The Nissan Skyline GT-R is today recognised as one of the greatest sporting cars ever built. The early models were raw, but they were well built and delivered outstanding performance. They were very successful race cars in period. Just under 2,000 cars were built through until 1972 when the second generation GT-R was built. This model was short lived as the fuel crisis hit hard and Nissan ceased production after less than 200 examples were built. The writing was on the wall and Nissan also withdrew from motor racing.

In 1989 Nissan reintroduced the Skyline GT-R with the model designated as BNR32, most commonly abbreviated to R32. The car was powered by a 2.6 litre inline six cylinder DOHC engine with twin turbo chargers rated at 276 bhp and 260 lb-ft of torque. The high performance engine was coupled with an advanced four wheel drive system called ATTESA E-TS (Advanced Total Traction Engineering System for All-Terrain with Electronic Torque Split – which incorporated a five-speed transmission, LSD, multi-plate clutch and a hydraulic unit. Channelling all the power to the rear wheels in normal conditions, it could shuffle up to 50 per cent to the fronts if required. There was even rear wheel steering, or HICAS (High Capacity Actively Controlled Steering). The car was a beast! It was quoted as being able to achieve 0-100 km/hr in 5.6 seconds and a top speed of 250 km/hr leaving the best from Porsche and BMW in its wake. The Skyline GT-R R32 was a huge success for Nissan with almost 44,000 examples built in just over five years of production, which spanned three defined series and a number of limited edition models.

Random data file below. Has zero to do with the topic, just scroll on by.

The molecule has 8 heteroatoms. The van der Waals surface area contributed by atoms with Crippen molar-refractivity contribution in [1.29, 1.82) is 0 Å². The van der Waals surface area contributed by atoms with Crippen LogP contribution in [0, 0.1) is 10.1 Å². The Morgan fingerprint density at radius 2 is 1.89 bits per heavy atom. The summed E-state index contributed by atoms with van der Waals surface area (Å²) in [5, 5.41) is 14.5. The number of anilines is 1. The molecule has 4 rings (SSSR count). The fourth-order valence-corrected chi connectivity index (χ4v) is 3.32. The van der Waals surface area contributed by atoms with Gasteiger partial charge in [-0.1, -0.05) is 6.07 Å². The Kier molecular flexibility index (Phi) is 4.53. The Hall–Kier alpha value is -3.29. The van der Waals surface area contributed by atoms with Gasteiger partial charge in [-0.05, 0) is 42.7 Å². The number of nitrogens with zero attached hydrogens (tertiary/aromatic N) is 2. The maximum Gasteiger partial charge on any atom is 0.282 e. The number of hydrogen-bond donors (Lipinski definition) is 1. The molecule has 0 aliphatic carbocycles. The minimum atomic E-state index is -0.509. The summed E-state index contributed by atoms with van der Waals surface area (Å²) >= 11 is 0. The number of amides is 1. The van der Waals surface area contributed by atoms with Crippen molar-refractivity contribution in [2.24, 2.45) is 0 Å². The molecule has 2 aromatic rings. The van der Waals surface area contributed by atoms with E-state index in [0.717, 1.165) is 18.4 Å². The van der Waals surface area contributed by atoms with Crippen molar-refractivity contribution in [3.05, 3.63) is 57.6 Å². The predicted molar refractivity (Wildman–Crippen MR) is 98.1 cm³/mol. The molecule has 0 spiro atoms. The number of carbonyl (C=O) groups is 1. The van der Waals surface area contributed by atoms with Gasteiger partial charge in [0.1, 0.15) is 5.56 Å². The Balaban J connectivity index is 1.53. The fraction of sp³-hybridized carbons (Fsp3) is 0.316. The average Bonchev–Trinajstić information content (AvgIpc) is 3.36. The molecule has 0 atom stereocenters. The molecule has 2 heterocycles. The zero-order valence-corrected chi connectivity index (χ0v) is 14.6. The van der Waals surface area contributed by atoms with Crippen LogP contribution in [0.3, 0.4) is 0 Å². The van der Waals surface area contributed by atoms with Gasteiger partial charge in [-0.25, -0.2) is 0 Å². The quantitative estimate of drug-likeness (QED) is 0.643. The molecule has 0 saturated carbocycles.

In early 1995 Nissan introduced the Skyline GT-R R33, which was in fact a very similar car to its predecessor in many ways. The R33 carried on the R32’s success and circa 16,500 cars were built through until late 1998.

The final iteration of the Skyline GT-R was the R34 introduced in January 1999. The R34 was shorter in length than its predecessors and even more technologically advanced. A real feature was the LCD multifunctional display in the centre of the dashboard which provided more information on the car’s engine and general statistics than one could ever imagine.  The final R34 was built in August 2002 after circa 11,500 cars were built. During production there were again a number of limited edition models built which are highly sought after by collectors and enthusiasts the world over.